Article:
To find out DEGs between response and nonresponse groups, we employed Limma package in R and set the threshold to be |log2 Fold Change| > 1 and Benjamini-Hochberg adjusted to mark off DEGs. Subsequent Kyoto Encyclopedia of Genes and Genomes (KEGG) enrichment analysis was conducted to explore the differentially enriched pathways between 2 response statuses.
2.4. Protein-Protein Interaction Network (PPI) Construction
STRING database was used to infer the potential interactions between proteins encoded by DEGs. We employed Cytoscape software to visualize the PPI network. Molecular COmplex DEtection (MCODE) plugin was used to extract the highly interacted subnetwork within the whole PPI.
2.5. Potential Compounds Detection
We searched the Connectivity Map (CMap) database (https://clue.io/cmap) for potential chemicals which could elicit opposite transcriptomic alterations as we observed in the nonresponse group compared with the response group. CMap is a genome-scale library of cellular signatures storing the response to chemical, genetic, and disease perturbation . By comparing the transcriptomic change in our samples with those caused by related perturbagens collected in the library, the CMap could predict drugs with their annotated mode of action (MoA). In this research, we queried CMap build 1.0 based on L1000 assay with DEGs between TACE responders and nonresponders and counted those compounds whose connectivity scores associated with HepG2 cell line were less than −90 as potential cure.
Meanwhile, Genomics of Drug Sensitivity in Cancer (GDSC) database stored genomic expression profiles of considerable cell lines and their drug response data measured with half-maximal inhibitory concentration (IC50). The GDSC consist of 2 databases; GDSC1 contained 958 cell lines and 367 drugs while GDSC2 contained 805 cell lines and 198 drugs. We utilized the data from GDSC to speculate the response to different drugs using oncoPredict package in R .
Besides, the Tumor Immune Dysfunction and Exclusion (TIDE, https://tide.dfci.harvard.edu/) algorithm was employed to deduce sample’s response to immunotherapy. TIDE was a framework developed to use gene expression profile to assess the potential of tumor immune evasion and thus predict response to immune checkpoint blockade such as anti-PD1 (programmed cell death protein 1) and anti-CTLA4 (cytotoxic T-lymphocyte-associated protein 4).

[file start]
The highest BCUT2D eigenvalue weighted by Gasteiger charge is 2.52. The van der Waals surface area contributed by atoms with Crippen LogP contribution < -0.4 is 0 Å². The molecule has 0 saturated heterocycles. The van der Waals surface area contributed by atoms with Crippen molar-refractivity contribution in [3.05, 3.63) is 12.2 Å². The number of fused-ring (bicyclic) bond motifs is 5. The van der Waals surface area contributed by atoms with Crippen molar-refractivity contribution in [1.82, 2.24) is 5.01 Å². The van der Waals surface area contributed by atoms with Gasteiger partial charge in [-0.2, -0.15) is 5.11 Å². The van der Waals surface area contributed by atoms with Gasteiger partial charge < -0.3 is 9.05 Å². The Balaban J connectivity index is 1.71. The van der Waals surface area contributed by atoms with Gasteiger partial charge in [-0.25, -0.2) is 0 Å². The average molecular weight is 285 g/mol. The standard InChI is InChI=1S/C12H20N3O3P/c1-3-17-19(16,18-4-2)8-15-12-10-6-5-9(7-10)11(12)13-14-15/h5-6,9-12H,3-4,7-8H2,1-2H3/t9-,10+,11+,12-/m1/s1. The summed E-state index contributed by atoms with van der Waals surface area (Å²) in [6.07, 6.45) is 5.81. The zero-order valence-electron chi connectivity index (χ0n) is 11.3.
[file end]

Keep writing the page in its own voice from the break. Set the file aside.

2.6. Machine-Learning-Based Gene Selection
Our study applied 5 commonly used models including least absolute shrinkage and selection operator (Lasso) logistic regression, linear support vector machine (SVM), artificial neural network (ANN), random forest, and eXtreme Gradient Boosting (XGBoost)-based tree model. 147 patients from GSE104580 with their DEGs expression data composed the development cohort. In each iteration, the development was randomly split into 80% training cohort and 20% testing cohort. Only the training cohort was used to generate the model. We tracked the AUC, accuracy, F1 score, Youden index, sensitivity, specificity, positive predictive value (PPV), and negative predictive value (NPV). In addition, we calculated the weight given to each gene involved in constructing the model and ranked those genes according to their importance. Once a gene was ranked top 20% among all DEGs, we marked it as one occurrence. After 10 times of iterations, those genes with occurrence no less than 8 were preserved for further model construction.
The weights of genes were returned by the model directly through coefficient or feature importance attributions, except for ANN model. Therefore, the mean absolute SHAP (Shapley additive explanation) values across all the test sets were employed to determine the importance of each gene in the ANN model. In this method, the SHAP value of each feature indicates the contribution it made to build up the result. The processes were carried out using SHAP package in Python.
As for the tuning of hyperparameters for each model, 5-fold grid search cross validation was used to optimizing the hyperparameters for Lasso-logistic regression, SVM, and ANN, while we adopt Bayesian optimization to tune the hyperparameters for random forest and XGBoost-based tree model to accelerate the training speed. AUC was employed as the main metric to assess the performance of the model.
2.7. Establishment of Gene Signature and External Validation
Those genes whose occurrence exceeded 8 and were simultaneously present in GSE14520 were selected to construct the gene signature for each model, respectively. Model was built and evaluated in the development cohort with 20% of the data chosen as test set. During 10 rounds construction-evaluation loop, the AUC, accuracy, F1 score, Youden index, sensitivity, specificity, PPV, and NPV were recorded and averaged to improve the validity of model selection. Subsequent model with highest AUC was chosen as the best-performed model to predict the response status of each sample in the external validation cohort.
2.8. Tumor-Infiltrating Lymphocytes (TILs) Evaluation
CIBERSORTx is a widely used algorithm which could approximate the cell composition of bulk tissues. The results were verified to be highly consistent with truth . To assess the different fractions of TILs, we utilized LM22 signature matrix in CIBERSORTx to calculate the proportions of 22 subtypes of immune cells with 1000 permutations.
2.9. Tumor Stemness Evaluation
We adopted the algorithm presented earlier and developed the one-class logistic regression machine-learning model (OCLR) trained on expression profiles of a collection of stem cells from PCBC database (https://www.synapse.org/#!Synapse:syn1773109) using GELnet package in R . We used the summarized normalized mRNA matrix (syn2701943) of those cells labelled as SC (stem cell) only. The model was constructed using leave-one-out cross-validation technique. After the establishment of the stemness signature, we scored the mRNA stemness index (mRNAsi) of a new sample through calculating the spearman correlation between the expression data of sample and the model’s weight of related genes. The correlation coefficients were later transformed through min-max standardization for better interpretation.